•Beneath the North Atlantic

Endangered Mermaids

Sharks: Search For A Feeding Frenzy

The Silent Wrecks


Oceanic Research Group, Inc. is a non-profit 501(c)(3) organization dedicated to the conservation of the world's oceans and marine life through education.



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An Oceanic Research Group Film

In 1492, Columbus spotted a mermaid from his ship. Or at least he though he did. He actually saw a manatee, and the note he made in his logbook became the first written historical reference to the West Indian Manatee. We also know from this observation that Columbus had been at sea for far too long!

In February 1999, Oceanic Research Group Producers Jonathan Bird and Art Cohen traveled to Florida to start principle photography on a documentary about these mermaids. This shoot was different from previous O.R.G. projects because Bird and Cohen were working with student interns from Massachusetts Communications College. In a special arrangement between O.R.G. and Mass Comm, six students were selected to work on this film as "field interns."

Bird and Cohen were at the time both adjunct members of the faculty at Mass Comm, teaching courses in television production. The students assisted with all aspects of the shoot, learning about production by being there and getting involved. Jonathan, an expert in underwater photography, headed up the underwater shooting with his assistant cameraman, Greg Brunshidle (a film student at Columbia College in Chicago). Meanwhile, Art Cohen took control of the surface work.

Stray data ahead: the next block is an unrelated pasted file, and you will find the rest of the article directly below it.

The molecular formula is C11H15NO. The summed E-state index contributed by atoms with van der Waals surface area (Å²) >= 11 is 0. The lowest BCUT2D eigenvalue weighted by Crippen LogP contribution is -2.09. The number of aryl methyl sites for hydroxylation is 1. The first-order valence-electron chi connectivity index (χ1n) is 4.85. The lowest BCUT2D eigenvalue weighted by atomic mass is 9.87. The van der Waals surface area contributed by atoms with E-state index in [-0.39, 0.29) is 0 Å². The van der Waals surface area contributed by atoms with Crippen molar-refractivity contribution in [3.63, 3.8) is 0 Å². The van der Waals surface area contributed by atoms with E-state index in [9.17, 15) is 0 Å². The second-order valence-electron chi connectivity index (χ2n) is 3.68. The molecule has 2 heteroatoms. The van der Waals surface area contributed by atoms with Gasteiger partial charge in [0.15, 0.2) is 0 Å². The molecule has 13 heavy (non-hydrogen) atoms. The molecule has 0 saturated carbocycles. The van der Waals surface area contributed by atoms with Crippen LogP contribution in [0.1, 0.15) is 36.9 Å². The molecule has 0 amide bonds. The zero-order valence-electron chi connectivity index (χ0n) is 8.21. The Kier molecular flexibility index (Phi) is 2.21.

Research, writing and post-production took nearly two years to complete. The final on-line edit was completed in October, 2000. The film premiered at Homosassa Springs State Wildlife Park in Homosassa Springs, Florida on April 12th, 2001.

The film tells the story of the effort to save manatees from extinction. The manatee, a slow-moving and harmless plant-eating marine mammal frequents the shallows of Florida's rivers and coastal ocean. It is the victim of habitat loss, disease and accidental boat strikes. The population of manatees in Florida shrinks every year and without immediate and drastic action, manatees may be extinct within our lifetime. Yet, people all over Florida are trying to save the manatee. In our film we meet many of these dedicated individuals, from Sea World rescuers as they attempt to save and rehabilitate stranded and sick manatees, as well as researchers who document the behavior of manatees to learn new ways they might be protected. Throughout the film, viewers will come face to face with manatees in their natural habitat and follow the adventures of the people working with them every day on the water, in the water, in captivity and even from the air!

The film is represented by TVFilmBiz International which is negotiating broadcast contracts. News of air dates will be posted here as we learn them. Home video licensing is handled by Janson Video.